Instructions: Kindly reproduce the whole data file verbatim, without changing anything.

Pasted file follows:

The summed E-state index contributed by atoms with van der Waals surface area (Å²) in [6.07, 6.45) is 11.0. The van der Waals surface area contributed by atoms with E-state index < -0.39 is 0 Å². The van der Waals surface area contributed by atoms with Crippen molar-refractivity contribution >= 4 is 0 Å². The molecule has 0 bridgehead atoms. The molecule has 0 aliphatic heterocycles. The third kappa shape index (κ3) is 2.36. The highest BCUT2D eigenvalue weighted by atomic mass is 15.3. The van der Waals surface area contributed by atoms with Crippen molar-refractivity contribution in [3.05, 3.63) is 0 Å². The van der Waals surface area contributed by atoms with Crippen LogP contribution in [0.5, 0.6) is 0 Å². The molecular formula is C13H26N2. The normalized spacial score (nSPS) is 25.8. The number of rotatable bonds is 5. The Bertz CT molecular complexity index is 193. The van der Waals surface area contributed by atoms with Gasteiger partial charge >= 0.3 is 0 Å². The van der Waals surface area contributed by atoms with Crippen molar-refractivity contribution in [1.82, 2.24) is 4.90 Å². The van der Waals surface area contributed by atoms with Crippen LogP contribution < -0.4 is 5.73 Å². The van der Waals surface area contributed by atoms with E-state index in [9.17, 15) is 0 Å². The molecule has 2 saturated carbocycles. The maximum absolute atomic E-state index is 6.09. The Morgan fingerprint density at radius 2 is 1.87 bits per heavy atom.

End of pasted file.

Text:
The summed E-state index contributed by atoms with van der Waals surface area (Å²) in [6.07, 6.45) is 11.0. The van der Waals surface area contributed by atoms with E-state index < -0.39 is 0 Å². The van der Waals surface area contributed by atoms with Crippen molar-refractivity contribution >= 4 is 0 Å². The molecule has 0 bridgehead atoms. The molecule has 0 aliphatic heterocycles. The third kappa shape index (κ3) is 2.36. The highest BCUT2D eigenvalue weighted by atomic mass is 15.3. The van der Waals surface area contributed by atoms with Crippen molar-refractivity contribution in [3.05, 3.63) is 0 Å². The van der Waals surface area contributed by atoms with Crippen LogP contribution in [0.5, 0.6) is 0 Å². The molecular formula is C13H26N2. The normalized spacial score (nSPS) is 25.8. The number of rotatable bonds is 5. The Bertz CT molecular complexity index is 193. The van der Waals surface area contributed by atoms with Gasteiger partial charge >= 0.3 is 0 Å². The van der Waals surface area contributed by atoms with Crippen molar-refractivity contribution in [1.82, 2.24) is 4.90 Å². The van der Waals surface area contributed by atoms with Crippen LogP contribution < -0.4 is 5.73 Å². The van der Waals surface area contributed by atoms with E-state index in [9.17, 15) is 0 Å². The molecule has 2 saturated carbocycles. The maximum absolute atomic E-state index is 6.09. The Morgan fingerprint density at radius 2 is 1.87 bits per heavy atom.